I think I like the idea of father/daughter dances or “Muffins with Mom” and events that highlight specific relationships and the uniqueness of them rather than the “People That Love You Dance”. I don’t like that this mom was barred (unnecessarily traumatizing for the child), but I also fear raising my daughter with the idea that everything that doesn’t address her particular situation in life is troubling or offensive. As a woman I feel it’s important for young women to be able to identify examples of healthy males in their lives, whether they’re being raised by one mom or two. Our culture is dominated by patriarchy and men who so often disregard woman’s identities, thoughts and feelings unless they’re making a statement on how they should or shouldn’t behave, so it’s good for girls to have opportunities to see that good men DO exist. So if there isn’t a father to be that example, hopefully a big brother, a cool uncle or even an old-fashioned “Pop Pop” can be that person.

I work with a lot of youth from single parent homes, have relatives that were raised by my Grandma, and have friends who are single parents. I respect and applaud the fact that there are single parents who are raising their children on their own and doing a kick ass job at it. But what’s wrong with taking pride in the bond a young woman has with her father?  I never hesitate to yell from the rooftops that my Dad is one of the coolest dudes I know and I feel I am that much better off in life because of his presence in it. Does that mean I’m insulting single moms or I’m throwing shade at those who don’t have that type of relationship with their Dad? I guess my question is where does it end?  Should schools just not celebrate parents all together? What about the kids being raised by adult siblings or grandparents?  Should they be offended too?

Jeanne Sager, author of the article expressed her feelings as to why these type of events should be eliminated from schools altogether:

“Father-daughter dances, donuts with dad, muffins with mom … they’re the sort of old-fashioned heteronormative events that have no place in 2017 — at least not in our public schools. It’s not because there’s anything wrong with heterosexual married parents, but because they’re just a small part of a very big world. Today one in four kids under 18 is being raised in a home without a dad, whether because the child has a single mom or gay moms. Seventeen percent of custodial parents in America are single dads. And more than 115,000 gay couples in America have kids.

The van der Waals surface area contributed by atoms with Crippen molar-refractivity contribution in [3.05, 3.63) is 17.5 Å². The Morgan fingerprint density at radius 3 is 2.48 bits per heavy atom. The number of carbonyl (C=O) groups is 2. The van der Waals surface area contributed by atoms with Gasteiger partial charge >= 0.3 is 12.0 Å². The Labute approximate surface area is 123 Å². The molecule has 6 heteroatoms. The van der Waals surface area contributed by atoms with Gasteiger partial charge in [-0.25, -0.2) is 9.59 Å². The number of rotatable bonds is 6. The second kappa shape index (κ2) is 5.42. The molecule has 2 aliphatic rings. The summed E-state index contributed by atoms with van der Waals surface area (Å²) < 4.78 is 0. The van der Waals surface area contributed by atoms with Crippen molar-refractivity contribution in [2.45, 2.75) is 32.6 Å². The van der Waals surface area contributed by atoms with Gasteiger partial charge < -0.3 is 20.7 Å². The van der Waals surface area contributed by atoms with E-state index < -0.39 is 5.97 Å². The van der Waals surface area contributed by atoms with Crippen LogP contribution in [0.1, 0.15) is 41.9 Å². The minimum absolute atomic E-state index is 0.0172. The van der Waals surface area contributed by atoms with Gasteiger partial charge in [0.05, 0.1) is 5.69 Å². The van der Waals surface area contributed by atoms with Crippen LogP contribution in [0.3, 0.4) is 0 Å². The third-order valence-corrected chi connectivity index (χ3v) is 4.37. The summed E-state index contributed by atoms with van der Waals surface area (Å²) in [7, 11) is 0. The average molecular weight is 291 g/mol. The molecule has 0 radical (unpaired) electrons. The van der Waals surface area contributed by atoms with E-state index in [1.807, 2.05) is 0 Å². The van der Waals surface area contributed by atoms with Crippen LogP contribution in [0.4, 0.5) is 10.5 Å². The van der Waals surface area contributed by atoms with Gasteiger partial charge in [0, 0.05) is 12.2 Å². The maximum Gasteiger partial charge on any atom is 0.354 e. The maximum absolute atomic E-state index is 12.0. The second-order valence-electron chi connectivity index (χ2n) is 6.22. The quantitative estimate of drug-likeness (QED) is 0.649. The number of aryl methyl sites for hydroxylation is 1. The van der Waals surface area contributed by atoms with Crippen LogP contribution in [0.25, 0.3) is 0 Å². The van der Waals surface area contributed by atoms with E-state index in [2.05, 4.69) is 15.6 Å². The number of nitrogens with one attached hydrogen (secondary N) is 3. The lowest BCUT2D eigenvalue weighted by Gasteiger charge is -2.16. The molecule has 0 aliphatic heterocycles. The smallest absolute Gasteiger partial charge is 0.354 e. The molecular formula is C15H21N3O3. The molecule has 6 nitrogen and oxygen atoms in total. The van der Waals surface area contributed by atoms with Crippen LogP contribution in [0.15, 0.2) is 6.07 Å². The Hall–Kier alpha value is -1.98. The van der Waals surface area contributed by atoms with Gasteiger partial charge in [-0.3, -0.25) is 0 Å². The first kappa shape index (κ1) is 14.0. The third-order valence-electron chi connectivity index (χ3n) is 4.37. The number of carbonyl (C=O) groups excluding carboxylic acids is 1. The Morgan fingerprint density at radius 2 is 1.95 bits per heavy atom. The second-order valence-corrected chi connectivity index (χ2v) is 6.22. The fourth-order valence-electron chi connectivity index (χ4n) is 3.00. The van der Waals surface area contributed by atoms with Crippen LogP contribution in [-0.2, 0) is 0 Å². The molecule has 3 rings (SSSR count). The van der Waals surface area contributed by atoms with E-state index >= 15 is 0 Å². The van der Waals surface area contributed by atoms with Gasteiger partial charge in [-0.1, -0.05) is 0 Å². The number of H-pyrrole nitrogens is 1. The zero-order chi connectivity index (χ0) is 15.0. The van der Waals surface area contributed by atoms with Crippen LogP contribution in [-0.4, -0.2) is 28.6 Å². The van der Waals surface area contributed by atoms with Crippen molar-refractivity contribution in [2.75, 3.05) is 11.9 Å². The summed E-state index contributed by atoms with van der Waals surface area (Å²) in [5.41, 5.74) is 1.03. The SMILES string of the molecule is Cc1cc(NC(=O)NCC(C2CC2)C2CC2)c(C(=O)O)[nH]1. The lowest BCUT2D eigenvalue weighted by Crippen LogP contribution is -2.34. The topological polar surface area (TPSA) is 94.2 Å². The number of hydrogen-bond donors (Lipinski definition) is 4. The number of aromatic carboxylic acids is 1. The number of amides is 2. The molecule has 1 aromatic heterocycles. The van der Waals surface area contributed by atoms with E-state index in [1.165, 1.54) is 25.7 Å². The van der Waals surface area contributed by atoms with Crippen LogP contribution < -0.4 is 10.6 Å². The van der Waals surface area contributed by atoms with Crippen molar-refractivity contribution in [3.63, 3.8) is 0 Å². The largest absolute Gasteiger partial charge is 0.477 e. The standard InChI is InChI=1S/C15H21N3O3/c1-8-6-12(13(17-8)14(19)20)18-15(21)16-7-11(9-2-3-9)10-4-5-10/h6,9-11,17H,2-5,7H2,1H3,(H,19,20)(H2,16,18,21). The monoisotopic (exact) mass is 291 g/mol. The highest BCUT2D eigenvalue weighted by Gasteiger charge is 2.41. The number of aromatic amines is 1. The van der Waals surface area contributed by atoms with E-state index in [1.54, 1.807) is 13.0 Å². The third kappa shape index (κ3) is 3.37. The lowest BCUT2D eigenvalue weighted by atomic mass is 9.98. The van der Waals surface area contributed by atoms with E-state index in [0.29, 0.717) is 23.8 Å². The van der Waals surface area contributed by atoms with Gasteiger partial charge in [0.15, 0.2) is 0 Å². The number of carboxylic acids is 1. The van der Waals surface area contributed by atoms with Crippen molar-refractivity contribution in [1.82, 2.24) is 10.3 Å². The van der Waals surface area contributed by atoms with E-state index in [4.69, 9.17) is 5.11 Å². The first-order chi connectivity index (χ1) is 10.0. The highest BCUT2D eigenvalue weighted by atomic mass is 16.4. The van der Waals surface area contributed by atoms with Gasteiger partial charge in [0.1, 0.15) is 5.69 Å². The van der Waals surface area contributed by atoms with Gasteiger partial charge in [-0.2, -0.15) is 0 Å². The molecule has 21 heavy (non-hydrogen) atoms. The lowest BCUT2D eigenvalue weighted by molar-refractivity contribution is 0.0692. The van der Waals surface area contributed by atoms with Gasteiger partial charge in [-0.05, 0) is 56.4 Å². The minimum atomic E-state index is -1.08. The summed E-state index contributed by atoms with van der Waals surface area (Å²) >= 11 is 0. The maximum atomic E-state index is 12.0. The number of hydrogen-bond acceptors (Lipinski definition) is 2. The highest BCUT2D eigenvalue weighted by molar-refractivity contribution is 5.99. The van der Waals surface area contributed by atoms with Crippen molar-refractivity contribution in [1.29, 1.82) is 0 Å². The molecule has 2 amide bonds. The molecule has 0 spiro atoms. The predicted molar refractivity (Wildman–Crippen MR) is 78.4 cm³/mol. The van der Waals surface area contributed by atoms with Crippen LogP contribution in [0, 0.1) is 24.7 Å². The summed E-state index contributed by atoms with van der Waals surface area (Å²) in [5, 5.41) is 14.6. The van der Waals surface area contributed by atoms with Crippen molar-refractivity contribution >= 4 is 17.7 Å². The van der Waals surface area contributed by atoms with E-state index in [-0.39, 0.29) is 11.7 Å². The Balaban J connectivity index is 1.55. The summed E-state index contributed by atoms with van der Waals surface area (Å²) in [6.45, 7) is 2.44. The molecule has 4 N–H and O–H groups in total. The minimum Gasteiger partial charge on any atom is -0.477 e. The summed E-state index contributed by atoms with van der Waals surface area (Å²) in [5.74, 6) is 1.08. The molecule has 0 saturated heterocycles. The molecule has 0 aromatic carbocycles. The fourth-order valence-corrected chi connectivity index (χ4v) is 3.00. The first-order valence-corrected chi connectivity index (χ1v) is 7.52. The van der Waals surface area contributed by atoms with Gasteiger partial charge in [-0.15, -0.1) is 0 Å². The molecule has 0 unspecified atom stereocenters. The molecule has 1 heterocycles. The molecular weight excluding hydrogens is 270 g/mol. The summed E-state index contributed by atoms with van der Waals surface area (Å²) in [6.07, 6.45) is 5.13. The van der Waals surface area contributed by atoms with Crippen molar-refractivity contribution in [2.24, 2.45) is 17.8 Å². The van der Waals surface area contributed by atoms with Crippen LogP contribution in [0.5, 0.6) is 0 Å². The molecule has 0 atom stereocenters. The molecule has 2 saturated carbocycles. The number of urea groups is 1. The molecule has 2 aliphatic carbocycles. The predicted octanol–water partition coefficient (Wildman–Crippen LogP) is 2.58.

Events designed to include only one parent of a particular sex automatically cut out a huge swath of the kids public schools are designed to serve. And, keep in mind we’re not talking about events that are necessary to a child’s education. This isn’t a geometry lecture or a read-a-thon. Daddy-daughter dances have nothing to do with educating children, and thus could easily be cut or adapted.”

In a world where parents board flights for guilt trips everyday while they balance keeping up with their kids’ school progress, work, and keeping food on the table and clothes on their back, a daddy daughter dance is the last thing I’m tripping about. In fact, I’ll admit I embrace events that in some way highlight and honor the special relationships a parent has with their children because in our busy lives those things are sometimes what allow us to slow down and realize what really matters. Even in the event that I was a single parent, I would never knock a girl’s chance to dress up and enjoy a night celebrating her relationship with her father or furthermore any positive male influence in her life. Instead, I would talk to my her about how unique and special her life is because of the people she has in it, regardless of what any school or institution says. I think it’s healthy for kids to learn early that the world won’t always adjust according to your specific family situation and that those actions (or lack thereof) aren’t always meant to be offensive. When it comes to the family dynamics of any household, it’s not the school’s but the parent’s responsibility first to explain to their children why they have one mom, two dads, or even a parakeet and a pet snake and how that works or doesn’t work for that household.